Gloves, like shoes and Olsens, by definition come in pairs. But arguably the best-known glove in recent memory never had a mate: Michael Jackson’s sequined, much-celebrated — and not very au courant — single version.
The soft-spoken woman behind that design is Dorothy Gaspar, a third-generation glovemaker from Budapest. In 1985, she set out for Los Angeles with the dream of outfitting stars — at least from the wrist down. Her custom-made designs are worn by Madonna on her Sticky and Sweet Tour and Lady GaGa in her increasingly Buñuelian videos.
Now, after almost 25 years in business catering to the toast of pop celebrity, Gaspar is launching her first line targeting fashion civilians, the kind who consider public pants-wearing a necessity and have never taken up with a 21-year-old named Jésus. If one implies from the timing that she is trying to capitalize on Jackson’s passing, she begs to differ, saying, “I started to work on it about seven or eight months ago, so that was before [his death].” However, she has created a group of gloves called the Moonwalk in tribute to the pop star. “That’s my way of remembering,” she says.
At her presentation, she will showcase about 40 pairs in leather, lace and a sheer fabric called Touch Tech, which is thin enough to allow for iPhone use. The prices start around $50 and go up to $200 for “crazy creations.”
Gaspar still hand-stitches all of her samples in her Los Angeles studio. She has designs for “Iron Man 2,” “The Green Hornet” and the Broadway revival of “Bye Bye Birdie” in the works.
And while her teenage daughter isn’t yet involved in the business, she supports Mom in other ways. “She’s always texting everybody [while] wearing her gloves,” she says. As for whether she’ll be a fourth-generation glove maker, says Gaspar, “I’m hoping. It’s a process.”
“Azzedine has been one of the biggest influences in my life. He has always been such a strong, loving, fatherly figure to me. I call him Papa. His designs are indescribably unique, they are pieces of art. He knew how to make the female form look its loveliest. I have so many memories of him; my favorite might be during my first show with him in Paris. He liked me and he wanted to help me get more work. He called all his friends at Kenzo and Comme des Garcons, and asked them to book me. They said, ‘But she can’t walk!’ And he said, ‘but she has such a great ass!' His friendship and support has been the great privilege of my career. I can't imagine life without him. Repose en paix mon Papa.” - @stephanieseymour tells @wwd. #wwdfashion (📷: @steveeichner) #alaia #azzedinealaia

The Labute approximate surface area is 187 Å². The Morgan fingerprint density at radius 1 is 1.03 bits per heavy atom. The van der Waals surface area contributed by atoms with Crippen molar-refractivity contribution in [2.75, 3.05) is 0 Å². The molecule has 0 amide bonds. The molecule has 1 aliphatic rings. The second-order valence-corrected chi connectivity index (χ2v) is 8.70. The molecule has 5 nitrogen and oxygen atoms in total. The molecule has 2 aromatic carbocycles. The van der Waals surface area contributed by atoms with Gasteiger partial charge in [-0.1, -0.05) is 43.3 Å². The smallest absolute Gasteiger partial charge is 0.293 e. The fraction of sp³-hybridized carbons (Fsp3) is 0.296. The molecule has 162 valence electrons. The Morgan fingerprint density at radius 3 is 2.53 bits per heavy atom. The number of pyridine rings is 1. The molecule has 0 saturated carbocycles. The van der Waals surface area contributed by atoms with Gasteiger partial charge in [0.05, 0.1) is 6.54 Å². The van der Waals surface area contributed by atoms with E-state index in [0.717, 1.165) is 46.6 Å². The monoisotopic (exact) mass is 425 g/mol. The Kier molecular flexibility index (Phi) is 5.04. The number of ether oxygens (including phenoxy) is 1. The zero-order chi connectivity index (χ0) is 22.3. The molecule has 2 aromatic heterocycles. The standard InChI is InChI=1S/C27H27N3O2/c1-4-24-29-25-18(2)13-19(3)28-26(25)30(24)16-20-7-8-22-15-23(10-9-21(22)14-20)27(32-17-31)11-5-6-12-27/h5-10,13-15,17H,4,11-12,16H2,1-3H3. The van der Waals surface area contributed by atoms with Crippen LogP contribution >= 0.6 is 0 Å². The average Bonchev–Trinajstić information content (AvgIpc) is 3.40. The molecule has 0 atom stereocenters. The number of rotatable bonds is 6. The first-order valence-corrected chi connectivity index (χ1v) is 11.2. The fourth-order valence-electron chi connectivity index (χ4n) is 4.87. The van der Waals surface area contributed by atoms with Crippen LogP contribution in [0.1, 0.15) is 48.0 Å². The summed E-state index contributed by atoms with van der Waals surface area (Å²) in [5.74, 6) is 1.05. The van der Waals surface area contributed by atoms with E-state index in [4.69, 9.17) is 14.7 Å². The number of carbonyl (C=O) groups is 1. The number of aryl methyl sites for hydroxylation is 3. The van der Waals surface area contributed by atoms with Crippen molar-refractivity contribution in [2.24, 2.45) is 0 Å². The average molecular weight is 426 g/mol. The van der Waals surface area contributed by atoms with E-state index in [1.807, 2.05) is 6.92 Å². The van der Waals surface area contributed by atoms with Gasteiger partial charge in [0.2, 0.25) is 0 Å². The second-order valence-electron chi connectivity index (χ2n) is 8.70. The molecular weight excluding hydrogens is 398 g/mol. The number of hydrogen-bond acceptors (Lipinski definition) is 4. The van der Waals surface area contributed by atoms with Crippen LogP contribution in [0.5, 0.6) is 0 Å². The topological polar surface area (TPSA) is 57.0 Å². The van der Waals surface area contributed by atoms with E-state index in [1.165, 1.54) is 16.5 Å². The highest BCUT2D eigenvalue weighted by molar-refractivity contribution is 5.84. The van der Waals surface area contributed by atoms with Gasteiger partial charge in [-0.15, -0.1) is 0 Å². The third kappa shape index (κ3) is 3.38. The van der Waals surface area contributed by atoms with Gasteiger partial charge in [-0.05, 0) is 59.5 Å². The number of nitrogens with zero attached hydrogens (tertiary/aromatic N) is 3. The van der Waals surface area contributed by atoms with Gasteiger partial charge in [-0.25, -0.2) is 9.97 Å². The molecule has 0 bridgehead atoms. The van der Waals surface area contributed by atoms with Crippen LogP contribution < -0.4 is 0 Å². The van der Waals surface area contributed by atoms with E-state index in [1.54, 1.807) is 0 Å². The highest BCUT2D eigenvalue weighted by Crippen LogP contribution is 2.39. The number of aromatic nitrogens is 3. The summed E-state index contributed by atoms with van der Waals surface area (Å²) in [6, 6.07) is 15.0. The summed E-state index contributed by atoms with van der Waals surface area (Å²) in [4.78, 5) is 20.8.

Azzedine Alaïa, flanked by two of his closest friends, models Stephanie Seymour and Naomi Campbell.
He designed Seymour’s dress for her 1995 wedding to Peter Brant, and treated Campbell (who famously called him Papa), like a daughter. For more on the legendary designer, tap the link in bio. #wwdfashion #alaia #azzedinealaia
Azzedine Alaïa's “I-did-it-my-way” ethos stood out starkly at a time when brands are experimenting with consumer-facing fashion shows, coed formats and trans-seasonal collections – anything to perk up lackluster sales of ready-to-wear in an age of Insta-everything. “It’s not creation anymore. This becomes a purely industrial approach,” the late designer told WWD in an interview last year. “But anyway, the rhythm of collections is so stupid. It’s unsustainable. There are too many collections.” Read more about the iconic designer’s life and work on wwd.com, link in bio. #wwdfashion #azzedinealaia (📷: @WWD Archive, 1986) #alaia
Sneaker reselling app @goat’s latest exhibit, "The Greatest: New York," tells the story of New York's sneaker culture. To celebrate the exhibit, an intimate crowd gathered on Thursday night at the pop-up gallery space, located at Platform in Culver City, to hear guest speaker and illustrator @esymai talk about her own rise in streetwear and women in the business. "For me I'm just someone who is creative. I like to create things," said Chang. #wwdfashion
Azzedine Alaïa, one of the most iconic couturiers of the modern era whose body-con designs defined Eighties fashion, has died in Paris. The diminutive Tunisian-born designer, known for his structured knitted dresses with fitted waists and impeccably cut, figure-hugging second skin silhouettes was deeply admired by his peers, and counted supermodel Naomi Campbell - his adoptive daughter - among his inner circle, one of a gang of glamazons including Farida Khelfa, Carla Bruni and Stephanie Seymour who became ambassadors of his style. (📷: Alexandre Guirkinger) #wwdblast